Street riots, buyback crackdowns on investor watchlist ahead of US Election
Australian company share buybacks have skyrocketed past $10 billion this year, as boards tap equity markets to shore up balance sheets against the pandemic onslaught.
Troubled financial institution AMP flagged a potential $200 million buyback in recent weeks; National Australia Bank launched a $3.5 billion capital raise in May; and mining giant Rio Tinto raised $2 billion from an off-market buyback in late 2018.
But these pale next to the eye-watering buybacks of US markets, which totalled more than US$89.7 billion in the second quarter of 2020 alone. These capital raising initiatives were lashed by US President Donald Trump in the build-up of his US Election campaign, unhappy that companies are supposedly abusing their 2018 tax cuts.
Trump has said he would not oppose rules restricting the likes of Boeing – which raised US$25 billion in a massive bond raise in the first quarter – from buying back shares with the cash boost from congress.
But if the Democratic Party wins office in November, buybacks are squarely in its sights.
“The Democrats argument is that the enormous sums of corporate cash devoted to stock buybacks come at the expense of investment in worker wages, company growth, capex and that it’s part of a system that helps boost stock prices and executive compensation,” said Capital Group political economist Matt Miller during a webinar last week.
“It doesn’t matter about the merits of that argument – it will inform what Democrats do on buybacks, and I think it will try to vote via regulatory action and legislation to place stricter conditions in limiting buybacks.”
This is one of a raft of flagged policy changes concerning investors if Democrats win the overall election or retain control of the Senate: “In terms of policy changes, that will impact everything,” Miller said.
“Biden would reverse Trump’s deregulation on everything from energy to banking, telecom, and climate.”
He notes that the battle for the US Senate sits on a knife-edge, with Republicans holding just a 53-47 majority as of mid-October. This metric has been an almost infallible predictor of overall US election results over the last 15 or 20 years, “particularly as America has become more partisan and polar.”
He also suggests the plans already laid out by Democratic presidential nominee Joe Biden – softened during a “truce” with former nominee Bernie Sanders during the run-off – is far from locked-in.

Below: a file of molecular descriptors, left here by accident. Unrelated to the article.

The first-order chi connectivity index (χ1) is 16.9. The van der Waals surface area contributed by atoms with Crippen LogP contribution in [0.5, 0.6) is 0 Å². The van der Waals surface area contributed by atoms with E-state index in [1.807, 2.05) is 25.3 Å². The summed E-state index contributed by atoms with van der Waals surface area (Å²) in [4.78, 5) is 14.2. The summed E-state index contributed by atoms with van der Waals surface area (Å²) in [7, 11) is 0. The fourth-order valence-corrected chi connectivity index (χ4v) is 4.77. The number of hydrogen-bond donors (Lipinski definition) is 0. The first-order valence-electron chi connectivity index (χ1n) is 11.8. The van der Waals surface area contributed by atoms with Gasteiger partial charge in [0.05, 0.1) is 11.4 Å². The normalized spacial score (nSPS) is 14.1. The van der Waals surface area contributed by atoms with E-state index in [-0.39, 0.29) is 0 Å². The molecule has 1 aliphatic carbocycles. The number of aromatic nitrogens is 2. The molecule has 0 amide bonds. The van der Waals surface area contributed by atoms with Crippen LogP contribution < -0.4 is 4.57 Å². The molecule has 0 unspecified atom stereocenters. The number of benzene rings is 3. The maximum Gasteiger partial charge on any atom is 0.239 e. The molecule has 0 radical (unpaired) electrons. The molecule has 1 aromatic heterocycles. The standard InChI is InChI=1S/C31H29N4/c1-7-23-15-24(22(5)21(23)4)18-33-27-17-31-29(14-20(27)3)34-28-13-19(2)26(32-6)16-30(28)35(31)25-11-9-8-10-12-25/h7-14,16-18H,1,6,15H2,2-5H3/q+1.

“If Democrats sweep , that entire agenda will be renegotiated the next day.”
Three other key areas he thinks investors need to keep an eye on are:
- Corporate taxes would rise incrementally – from 21% to 28%, which would take a bite out of US company earnings. A rise in personal income tax will also hit wealthy US citizens.
- A comprehensive pro-labour agenda, including a higher minimum wage that would be phased in; legislation making it easier for unions to organise; and new states brought to the union – Washington DC & Puerto Rico.
- The prospect of civil unrest – which Mills was becoming concerned about even before COVID struck – if Trump wins again without a landslide popular vote victor
It’s this final point that sends shivers through the spine, especially after the recent rolling protests across several US States.
“The idea that a majority cannot determine political outcomes in the US will increasingly become unacceptable – we’ve already seen people’s muscles flex when it comes to civil unrest, as we saw in the awful George Floyd killing, which investors need to bear in mind if Trump can pull it out.”
Asia Pacific webinar: Post US Elections: What's next?
Immediately after the US presidential election on 3 November, Vice-Chairman of Capital Group International, and former Australia ambassador to the U.S. Michael Thawley, will share his insights on the latest status of the election results, what's next, and the potential implications in terms of geopolitics and the economy. Register here.
This webinar is suitable for Professional Investors
MORE ON Macro
1 contributor mentioned
Glenn Freeman is a content editor at Livewire Markets. He has around 10 years’ experience in financial services writing and editing, most recently with Morningstar Australia. Glenn’s journalistic experience also spans broader areas of business...